The mix between melodrama, crime, and horror is odd, but it keeps The Penalty interesting; there’s not much else like it when looking at movies from the 1920s. It’s also notable for being one of horror icon Lon Chaney’s best-known performances (his son, Lon Chaney Jr., would also go on to become a horror movie icon).
‘The Call of Cthulhu’ (2005)
The Call of Cthulhu immediately stands out among other notable silent horror films, given it was made well outside the silent era. Approximately 80 years after the era’s end, to be more specific.
However, it’s still a silent film through and through and does a great job of paying homage to the look and feel of the sorts of horror movies that were popular in the 1920s. It’s a brisk 47-minute film about a young man investigating a cult who seem to worship the infamous Cthulhu, with some creepy stuff, all executed on a small budget that makes the overall project super impressive.
Is Häxan a documentary? Is it a horror film? Is it a historical drama? Or is it just fantasy? Truthfully, it’s somehow a bit of everything. As it turns out, one of the most ambitious films of all time—when it comes to balancing an unusual mix of genres—may well have been released just over a century ago.
Häxan explores various aspects of witchcraft throughout its history, spending time on the Middle Ages, (then) modern times, and everything in between. It’s sometimes dry and informative and other times quite shocking in terms of its violent content and frightening visuals. It might be a little less alarming in the 2020s, but for the 1920s, this was about as extreme as horror movies ever got.
‘A Page of Madness‘ (1926)
One of the most famous examples of a once-lost film that was miraculously recovered long after its initial release, A Page of Madness is one of Japan’s oldest silent horror feature films. It takes place at an asylum a man begins working at in the hopes that he can use his position to free his wife, who’s being held there.
Naturally, being a horror movie, there are dark secrets within the asylum that get uncovered as the film goes along. As long as you’re a fairly patient horror fan, you’ll be rewarded with some truly creepy sights here. Considering its age, A Page of Madness is a remarkably effective, straight-to-the-point psychological horror movie.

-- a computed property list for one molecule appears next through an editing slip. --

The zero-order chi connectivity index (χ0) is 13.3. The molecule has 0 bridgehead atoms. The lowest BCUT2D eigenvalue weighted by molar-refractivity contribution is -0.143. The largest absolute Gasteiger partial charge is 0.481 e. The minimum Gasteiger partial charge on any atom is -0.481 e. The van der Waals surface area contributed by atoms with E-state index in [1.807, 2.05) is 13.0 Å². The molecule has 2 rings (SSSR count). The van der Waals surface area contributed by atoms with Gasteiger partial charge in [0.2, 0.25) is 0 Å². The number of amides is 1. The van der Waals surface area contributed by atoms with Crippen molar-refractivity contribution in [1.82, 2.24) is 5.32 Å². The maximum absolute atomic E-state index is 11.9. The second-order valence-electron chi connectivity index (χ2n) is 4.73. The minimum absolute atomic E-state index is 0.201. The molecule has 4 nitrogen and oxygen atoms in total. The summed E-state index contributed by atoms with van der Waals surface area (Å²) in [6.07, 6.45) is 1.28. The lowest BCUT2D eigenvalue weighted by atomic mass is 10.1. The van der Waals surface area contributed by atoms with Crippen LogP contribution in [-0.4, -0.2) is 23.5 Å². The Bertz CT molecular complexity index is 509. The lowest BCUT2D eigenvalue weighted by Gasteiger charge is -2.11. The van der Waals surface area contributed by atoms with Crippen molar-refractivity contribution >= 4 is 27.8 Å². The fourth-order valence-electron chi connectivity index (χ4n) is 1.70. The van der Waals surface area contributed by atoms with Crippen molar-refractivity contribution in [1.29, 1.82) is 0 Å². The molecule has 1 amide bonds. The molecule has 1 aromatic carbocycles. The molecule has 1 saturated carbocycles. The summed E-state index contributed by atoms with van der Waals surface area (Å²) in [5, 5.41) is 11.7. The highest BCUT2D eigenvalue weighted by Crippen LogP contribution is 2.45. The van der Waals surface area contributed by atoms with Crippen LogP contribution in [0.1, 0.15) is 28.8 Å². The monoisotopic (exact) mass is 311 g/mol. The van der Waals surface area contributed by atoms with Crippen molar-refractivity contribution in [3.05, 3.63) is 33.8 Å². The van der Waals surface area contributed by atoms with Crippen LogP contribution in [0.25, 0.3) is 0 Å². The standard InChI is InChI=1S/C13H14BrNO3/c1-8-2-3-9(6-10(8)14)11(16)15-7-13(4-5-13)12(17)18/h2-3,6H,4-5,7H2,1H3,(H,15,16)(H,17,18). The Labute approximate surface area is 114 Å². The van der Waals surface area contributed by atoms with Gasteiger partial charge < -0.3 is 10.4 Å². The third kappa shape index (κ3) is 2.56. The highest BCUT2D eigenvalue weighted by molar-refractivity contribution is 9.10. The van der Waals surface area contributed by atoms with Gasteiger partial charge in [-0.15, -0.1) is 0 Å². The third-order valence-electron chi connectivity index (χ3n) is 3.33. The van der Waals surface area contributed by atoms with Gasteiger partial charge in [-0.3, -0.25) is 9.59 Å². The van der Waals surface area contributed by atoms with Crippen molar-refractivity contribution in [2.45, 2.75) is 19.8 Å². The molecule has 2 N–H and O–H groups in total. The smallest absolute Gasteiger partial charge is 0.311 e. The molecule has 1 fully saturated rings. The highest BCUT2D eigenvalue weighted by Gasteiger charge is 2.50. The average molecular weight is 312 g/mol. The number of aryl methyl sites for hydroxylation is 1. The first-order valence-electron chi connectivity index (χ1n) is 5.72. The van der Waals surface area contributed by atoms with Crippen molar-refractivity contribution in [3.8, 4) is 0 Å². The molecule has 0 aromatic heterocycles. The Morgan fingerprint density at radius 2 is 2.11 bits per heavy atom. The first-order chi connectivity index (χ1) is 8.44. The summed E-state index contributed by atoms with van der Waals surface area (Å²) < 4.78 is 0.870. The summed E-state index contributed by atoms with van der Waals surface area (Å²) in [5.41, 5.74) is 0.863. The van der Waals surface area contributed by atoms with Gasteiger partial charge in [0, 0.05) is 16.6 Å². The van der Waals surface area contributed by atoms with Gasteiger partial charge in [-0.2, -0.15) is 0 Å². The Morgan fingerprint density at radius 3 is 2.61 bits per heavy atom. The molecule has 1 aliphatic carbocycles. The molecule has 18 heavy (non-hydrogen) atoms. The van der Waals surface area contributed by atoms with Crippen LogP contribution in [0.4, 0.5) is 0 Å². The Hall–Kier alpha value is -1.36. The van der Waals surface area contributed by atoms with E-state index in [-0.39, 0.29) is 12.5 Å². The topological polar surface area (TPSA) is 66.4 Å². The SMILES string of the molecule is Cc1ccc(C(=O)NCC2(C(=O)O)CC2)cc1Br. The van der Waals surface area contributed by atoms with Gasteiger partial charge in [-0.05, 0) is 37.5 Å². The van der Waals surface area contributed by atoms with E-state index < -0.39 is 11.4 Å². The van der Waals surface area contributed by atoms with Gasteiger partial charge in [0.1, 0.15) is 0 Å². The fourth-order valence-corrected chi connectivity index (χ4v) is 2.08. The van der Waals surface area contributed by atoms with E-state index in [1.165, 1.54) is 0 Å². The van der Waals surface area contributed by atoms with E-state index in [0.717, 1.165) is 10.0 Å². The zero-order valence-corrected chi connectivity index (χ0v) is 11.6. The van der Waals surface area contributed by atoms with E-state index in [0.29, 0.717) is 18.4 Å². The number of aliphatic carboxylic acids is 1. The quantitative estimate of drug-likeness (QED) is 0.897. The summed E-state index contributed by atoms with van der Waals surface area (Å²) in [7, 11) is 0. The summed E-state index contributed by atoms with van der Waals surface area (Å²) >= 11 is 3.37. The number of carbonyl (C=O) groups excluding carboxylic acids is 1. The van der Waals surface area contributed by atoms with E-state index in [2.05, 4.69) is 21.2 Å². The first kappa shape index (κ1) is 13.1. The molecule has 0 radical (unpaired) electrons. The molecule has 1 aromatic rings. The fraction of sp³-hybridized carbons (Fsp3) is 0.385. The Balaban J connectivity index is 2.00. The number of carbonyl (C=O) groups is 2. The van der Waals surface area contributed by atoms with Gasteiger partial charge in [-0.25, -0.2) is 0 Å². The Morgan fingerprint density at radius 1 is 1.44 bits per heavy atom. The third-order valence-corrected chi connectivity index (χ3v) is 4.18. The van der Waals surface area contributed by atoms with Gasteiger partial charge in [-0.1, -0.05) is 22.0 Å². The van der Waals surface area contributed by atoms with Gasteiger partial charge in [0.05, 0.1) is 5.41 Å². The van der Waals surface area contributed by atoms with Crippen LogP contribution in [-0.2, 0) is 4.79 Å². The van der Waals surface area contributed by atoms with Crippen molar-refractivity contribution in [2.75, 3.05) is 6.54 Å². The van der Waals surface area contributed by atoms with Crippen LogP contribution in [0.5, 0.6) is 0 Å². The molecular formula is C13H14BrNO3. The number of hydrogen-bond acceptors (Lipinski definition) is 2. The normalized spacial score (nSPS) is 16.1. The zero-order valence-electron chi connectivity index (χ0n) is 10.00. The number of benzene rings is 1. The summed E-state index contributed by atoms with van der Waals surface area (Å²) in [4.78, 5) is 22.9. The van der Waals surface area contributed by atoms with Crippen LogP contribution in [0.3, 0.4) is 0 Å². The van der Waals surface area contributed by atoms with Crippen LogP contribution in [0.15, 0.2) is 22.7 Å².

‘The Unknown‘ (1927)
If 45 minutes or over is to be considered feature-length, The Unknown just qualifies, running at about 50 minutes. Still, this runtime keeps it short and sweet. While silent movies can sometimes have pacing that feels a little sluggish compared to what we’re used to with modern cinema, The Unknown bypasses this issue by only being 50 minutes and telling its story pretty succinctly.
It helps that the simple story is an interesting one, too. It deals with a criminal hiding out in a circus while on the run from the law and the complications that arise when he begins to get involved with the lives of the circus performers. It’s tightly paced, suspenseful, and all-around engaging, with its brief runtime making it perfect for viewers who are just starting out watching silent movies.
The story of Faust is a well-known, often-parodied one, but few takes on the tale have proven as effective as 1926’s Faust. The premise is rooted in Germanic folklore: God and the Devil have a wager over the soul of a man, Faust, and whether he can be corrupted by the latter to sell his soul through a series of temptations.
The way Faust is presented remains quite breathtaking to this day. 1926 inevitably ended up being the last year when silent cinema had no competition from the “talkies,” and so a movie like Faust arguably serves to send the true silent era out with a bang. Silent horror doesn’t get much more engaging or creepy than this, and as such, Faust is a movie worth recommending to all horror fans, regardless of whether or not they watch silent films.